On Thursday, lawmakers in Austin, Texas, will once again bring to a vote a controversial ordinance: decriminalizing homelessness. As in other major cities around the country, lawmakers in Austin are conflicted over how to best handle the rise in homelessness, with some proposals igniting heated debates over the most effective way to tackle the issue.
In June, the Austin City Council voted to effectively decriminalize camping, sleeping, and panhandling in public spaces. Before the ordinance was implemented, homeless people in the city had been subject to fines, displacement, and jail time. The ordinance was intended to institute a more compassionate approach to the homeless crisis, but conservative critics argue that since it went into effect, the problem has grown substantially, with the city’s homeless population now making themselves comfortable on the streets without fear of repercussions.
Supporters of decriminalizing homelessness say the ordinance has been widely misunderstood by critics and conservative media.
“The biggest misunderstanding people have is that that illegal activities have somehow been authorized by the City Council,” said Chris Harris, an activist with Homes Not Handcuffs. “There are some who believe that assault, public urination, and public defecation are now being legalized. It’s absurd. The only thing that was made legal was sitting, lying down, and camping—and camping is only allowed in certain areas.”
Texas lawmakers have been urging Austin city officials to exercise caution, pointing to progressive cities like San Francisco as an example of what can happen if the homeless are given free rein in public spaces. Texas Gov. Greg Abbott has been an outspoken opponent of the ordinance, and recently took to Twitter to condemn the new policy as “reckless.” In early October, his office sent out a press release criticizing the city’s practices, declaring the policy a safety hazard, and threatening to have the state intervene if he doesn’t notice a major improvement in the homeless problem. Abbott stressed that if there isn’t noticeable progress by Nov. 1, he will call in the Health and Human Services Commission and troopers from the Texas Department of Public Safety.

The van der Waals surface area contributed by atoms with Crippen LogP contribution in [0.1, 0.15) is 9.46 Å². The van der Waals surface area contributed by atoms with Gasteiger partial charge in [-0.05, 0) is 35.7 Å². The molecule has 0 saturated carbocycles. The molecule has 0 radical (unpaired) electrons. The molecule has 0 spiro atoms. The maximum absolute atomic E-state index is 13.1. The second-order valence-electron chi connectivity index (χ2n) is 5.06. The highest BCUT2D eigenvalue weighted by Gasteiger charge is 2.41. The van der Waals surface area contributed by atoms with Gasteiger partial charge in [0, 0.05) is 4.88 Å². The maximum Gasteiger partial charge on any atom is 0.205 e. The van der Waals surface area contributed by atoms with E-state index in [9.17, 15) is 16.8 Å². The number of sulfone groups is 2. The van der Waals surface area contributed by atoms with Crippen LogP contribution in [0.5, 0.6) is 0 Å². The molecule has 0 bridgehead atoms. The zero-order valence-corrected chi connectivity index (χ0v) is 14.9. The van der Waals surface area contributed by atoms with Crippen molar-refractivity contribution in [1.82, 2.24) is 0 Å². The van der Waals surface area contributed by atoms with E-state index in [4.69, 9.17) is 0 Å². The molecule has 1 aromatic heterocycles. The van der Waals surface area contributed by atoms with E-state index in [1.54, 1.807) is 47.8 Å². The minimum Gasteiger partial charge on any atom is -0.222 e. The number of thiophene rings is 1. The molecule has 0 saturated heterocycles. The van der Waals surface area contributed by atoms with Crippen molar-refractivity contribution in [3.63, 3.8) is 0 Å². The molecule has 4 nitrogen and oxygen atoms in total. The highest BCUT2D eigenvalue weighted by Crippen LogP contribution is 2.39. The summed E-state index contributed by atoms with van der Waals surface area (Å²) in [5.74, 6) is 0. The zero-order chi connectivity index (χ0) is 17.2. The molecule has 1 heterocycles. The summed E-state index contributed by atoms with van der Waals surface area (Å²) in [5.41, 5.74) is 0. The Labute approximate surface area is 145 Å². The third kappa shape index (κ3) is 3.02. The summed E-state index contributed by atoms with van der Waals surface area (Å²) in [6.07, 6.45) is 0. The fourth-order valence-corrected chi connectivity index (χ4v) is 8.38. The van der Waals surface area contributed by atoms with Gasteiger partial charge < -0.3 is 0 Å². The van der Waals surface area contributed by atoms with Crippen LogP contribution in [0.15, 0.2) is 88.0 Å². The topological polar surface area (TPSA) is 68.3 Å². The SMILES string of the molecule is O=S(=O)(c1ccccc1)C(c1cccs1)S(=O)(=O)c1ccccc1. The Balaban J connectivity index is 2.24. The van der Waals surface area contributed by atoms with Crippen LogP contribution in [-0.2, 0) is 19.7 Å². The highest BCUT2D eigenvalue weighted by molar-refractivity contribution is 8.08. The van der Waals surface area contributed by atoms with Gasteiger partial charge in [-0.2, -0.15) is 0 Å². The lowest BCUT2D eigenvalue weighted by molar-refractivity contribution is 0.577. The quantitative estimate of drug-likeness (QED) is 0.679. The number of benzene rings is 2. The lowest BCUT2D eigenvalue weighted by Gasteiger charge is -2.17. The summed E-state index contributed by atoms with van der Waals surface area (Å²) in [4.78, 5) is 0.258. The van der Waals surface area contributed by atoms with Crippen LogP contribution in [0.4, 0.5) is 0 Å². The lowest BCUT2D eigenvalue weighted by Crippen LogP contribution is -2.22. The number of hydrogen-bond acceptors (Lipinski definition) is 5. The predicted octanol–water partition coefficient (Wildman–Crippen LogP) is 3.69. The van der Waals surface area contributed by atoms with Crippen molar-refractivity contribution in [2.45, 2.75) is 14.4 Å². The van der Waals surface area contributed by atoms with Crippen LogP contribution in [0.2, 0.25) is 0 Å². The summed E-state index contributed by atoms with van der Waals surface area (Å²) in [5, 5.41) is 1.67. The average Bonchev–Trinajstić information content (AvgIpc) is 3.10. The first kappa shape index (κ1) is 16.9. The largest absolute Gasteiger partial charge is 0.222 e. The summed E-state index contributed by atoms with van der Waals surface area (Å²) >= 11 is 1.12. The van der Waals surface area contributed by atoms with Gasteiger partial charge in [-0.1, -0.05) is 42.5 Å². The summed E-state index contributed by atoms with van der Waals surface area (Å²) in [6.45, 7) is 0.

City officials are expected to vote this Thursday to amend the ordinance and clarify some of the terms. Some members now want the ordinance to include specifics on where camping is banned and when to call in social services to deal with the homeless population. But even with public pressure and a strict deadline from the governor, local organizations have pledged to continue working just as hard to combat the problem.
“We have already been working with many partners to increase our response to the needs in our city—existing and emerging,” said Amy Price, director of development and communications at Front Steps, an Austin-based organization that helps provide resources to those in need. “It does not feel like a crackdown. The work is always underway and always improving as we secure more data to refine our work and resources to expand our reach.”
Activists are planning to show up and vocalize their support for the ordinance at Thursday’s meeting.
“Our ideal scenario is that the city council holds firm on legalizing homelessness,” Harris said. “Criminalizing homelessness gives people arrest records and warrants, which actually makes it harder for people to stop being homeless. These things prevent people from getting applications, applying for jobs, and getting housing.”
Proponents of the new law are asking people to call Mayor Steve Adler and encourage him not to fold under pressure from state officials. Click here to contact Adler’s office.